And for this reason let us forgive him his faults and errors, including the works in which he seemed to have descended from the twin heights of his character and his talent.  Let us forgive him: after all he has died so nobly, falling as a great man!  And in so doing he was much like a warlike emissary of a modern muse in the land of ancient muses.  A generous auxiliary to glory, religion and liberty, he brought his sword and his lyre to the descendents of the first warriors and the first poets, and already the weight of his laurels tipped the balance in favor of the unhappy Hellenes.  We owe him, we in particular, profound acknowledgment.   He proved to Europe that the poets of the new school, however they may no longer adore the gods of pagan Greece, still admire its heroes; and that if they have deserted Olympus, at least they never bid farewell to Thermopyles.   
The death of Byron has been received throughout the continent by signs of universal grief.  The cannon of the Greeks long saluted his remains, and a national period of bereavement was consecrated to the loss of this stranger amidst all the public calamities.  The prideful doors of Westminster opened as if by themselves so that the tomb of the poet may honor the sepulcher of kings.  What will we say to that?  Amidst these glorious marks of general affliction we looked for what kind of solemn expression of enthusiasm Paris, that capital of Europe, rendered to the heroic shadow of Byron, and found only a bauble that insulted his lyre and trestles that blasphemed his coffin [4]!

[2] : Here a simple reference would not suffice to justify the title of 'Satanic school' by which a talented man once designated the school of Lord Byron.

[3] : At a time where all of Europe is paying stupendous homage to the genius of Lord Byron, declared a great man since the time of his death, the reader may be curious to reread here a few quotes from that remarkable article in which the Edinburgh Review, an accredited newspaper, mentioned the illustrious poet and his first efforts.  Moreover, it is in precisely this tone that certain newspapers entertain us every morning or evening on the subject of the foremost talents of our era:

"The poesy of this young lord belongs to the class which neither God nor man are said to permit .... His effusions are spread over a dead flat, and can no more get above or below the level than if they were so much stagnant water.  As an extenuation of this offence, the noble author is peculiarly forward in pleading minority .... He possibly means to say, 'See how a minor can write!' .... But, alas, we all remember the poetry of Cowley at ten, and Pope at twelve; and, so far from hearing with any degree of surprise that very poor verses were written by a youth from his leaving school to his leaving college inclusive, we really believe this to be the most common of all occurrences;-that it happens in the life of nine men in ten who are educated in England, and that the tenth man writes better verse than Lord Byron.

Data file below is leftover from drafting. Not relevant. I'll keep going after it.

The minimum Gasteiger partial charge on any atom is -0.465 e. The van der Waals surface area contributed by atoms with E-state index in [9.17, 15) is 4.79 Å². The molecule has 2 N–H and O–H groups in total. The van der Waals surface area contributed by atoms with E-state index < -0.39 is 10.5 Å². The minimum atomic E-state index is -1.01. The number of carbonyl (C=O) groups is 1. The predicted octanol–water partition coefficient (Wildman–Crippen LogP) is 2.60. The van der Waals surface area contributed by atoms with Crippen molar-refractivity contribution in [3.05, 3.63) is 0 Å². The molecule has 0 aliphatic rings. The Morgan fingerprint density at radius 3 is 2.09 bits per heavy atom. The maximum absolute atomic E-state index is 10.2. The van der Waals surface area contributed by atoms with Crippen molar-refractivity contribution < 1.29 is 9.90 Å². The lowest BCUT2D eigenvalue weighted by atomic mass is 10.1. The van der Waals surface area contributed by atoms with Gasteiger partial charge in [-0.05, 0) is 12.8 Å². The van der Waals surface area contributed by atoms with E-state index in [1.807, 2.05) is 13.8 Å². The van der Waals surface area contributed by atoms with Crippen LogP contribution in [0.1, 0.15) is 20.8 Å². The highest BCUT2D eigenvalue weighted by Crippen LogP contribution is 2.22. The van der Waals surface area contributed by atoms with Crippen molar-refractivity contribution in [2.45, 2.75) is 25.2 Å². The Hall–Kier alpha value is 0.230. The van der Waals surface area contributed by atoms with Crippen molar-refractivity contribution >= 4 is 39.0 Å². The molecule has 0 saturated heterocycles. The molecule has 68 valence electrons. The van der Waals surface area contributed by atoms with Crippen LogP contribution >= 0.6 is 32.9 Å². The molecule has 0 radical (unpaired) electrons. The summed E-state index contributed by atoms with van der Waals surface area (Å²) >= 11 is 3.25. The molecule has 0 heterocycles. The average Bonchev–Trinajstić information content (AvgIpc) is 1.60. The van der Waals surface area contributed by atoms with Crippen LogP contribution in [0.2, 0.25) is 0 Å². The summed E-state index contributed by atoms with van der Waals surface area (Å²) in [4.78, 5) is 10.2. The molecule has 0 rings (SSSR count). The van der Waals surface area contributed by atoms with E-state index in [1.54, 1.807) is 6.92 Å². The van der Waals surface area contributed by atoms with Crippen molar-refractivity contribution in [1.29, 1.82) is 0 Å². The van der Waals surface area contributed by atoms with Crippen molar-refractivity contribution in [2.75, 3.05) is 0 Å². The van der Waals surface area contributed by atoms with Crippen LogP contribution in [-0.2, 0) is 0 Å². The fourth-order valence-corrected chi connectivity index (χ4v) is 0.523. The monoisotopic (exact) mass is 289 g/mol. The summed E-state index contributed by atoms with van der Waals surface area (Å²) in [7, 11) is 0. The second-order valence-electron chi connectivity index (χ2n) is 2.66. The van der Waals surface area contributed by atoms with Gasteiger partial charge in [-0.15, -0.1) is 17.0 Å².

"In truth, it is this consideration only that induces us to give Lord Byron's poems a place in our Review, besides our desire to counsel him, that he do forthwith abandon poetry, and turn his talents, which are considerable, and his opportunities, which are great, to better account.

""With this view we must beg leave seriously to assure him, that the mere rhyming of the final syllable, even when accompanied by the presence of a certain number of feet; nay, although (which does not always happen) these feet should scan regularly, and have been all counted upon the fingers, is not the whole art of poetry. We would entreat him to believe that a certain portion of liveliness, somewhat of fancy, is necessary to constitute a poem; and that a poem in the present day, to be read, must contain at least one thought, even in a little degree different from the ideas of former writers, or differently expressed.

""Lord Byron should also have a care of attempting what the greatest poets have done before him, for comparisons (as he must have had occasion to see at his writing-master's) are odious.

"As to his Ossian poesy, we are not very good judges; being, in truth, so moderately skilled in that species of composition, that we should, in all probability, be criticising some bit of genuine Macpherson itself, were we to express our opinion of Lord Byron's rhapsodies.... we can so far venture an opinion in their favour, that they look very like Macpherson; and we are positive they are pretty nearly as stupid and tiresome.

"As the author has dedicated so large a part of his volume to immortalize his employments at school and college, we cannot possibly dismiss it without presenting the reader with a specimen of these ingenious effusions [the quote follows].

"But whatever judgment may be passed on the poems of this noble minor, it seems we must take them as we find them, and be content for they are the last we shall ever have from him .... whether it succeeds or not, it is highly improbable, from his situation and pursuits, that he should again condescend to become an author. Therefore, let us take what we get and be thankful. What right have we poor devils to be nice? We are well off to have got so much from a man of this lord's station .... Again we say, let us be thankful; and, with honest Sancho, bid God bless the giver, nor look the gift-horse in the mouth.

Lord Byron would deign to avenge this miserable jumble of platitudes, the perpetual topic endlessly reproduced by envious mediocrity against genius.  The authors of the Edinburgh Review were compelled to recognize his talent beneath the blows of a satiric whip.  The example seems good to follow; nevertheless, we will declare that we would have preferred to see Lord Byron show them the silence of contempt.  If it hadn't been at the behest of his best interest, it could at least have been the advice of his dignity.

[4] : Several days after the news of Lord Byron's death one could still find playing, in some tawdry theater whose name escapes me, a farce of bad tone and taste in which this noble poet is cast as a character with the ridiculous name of Lord Three-Star.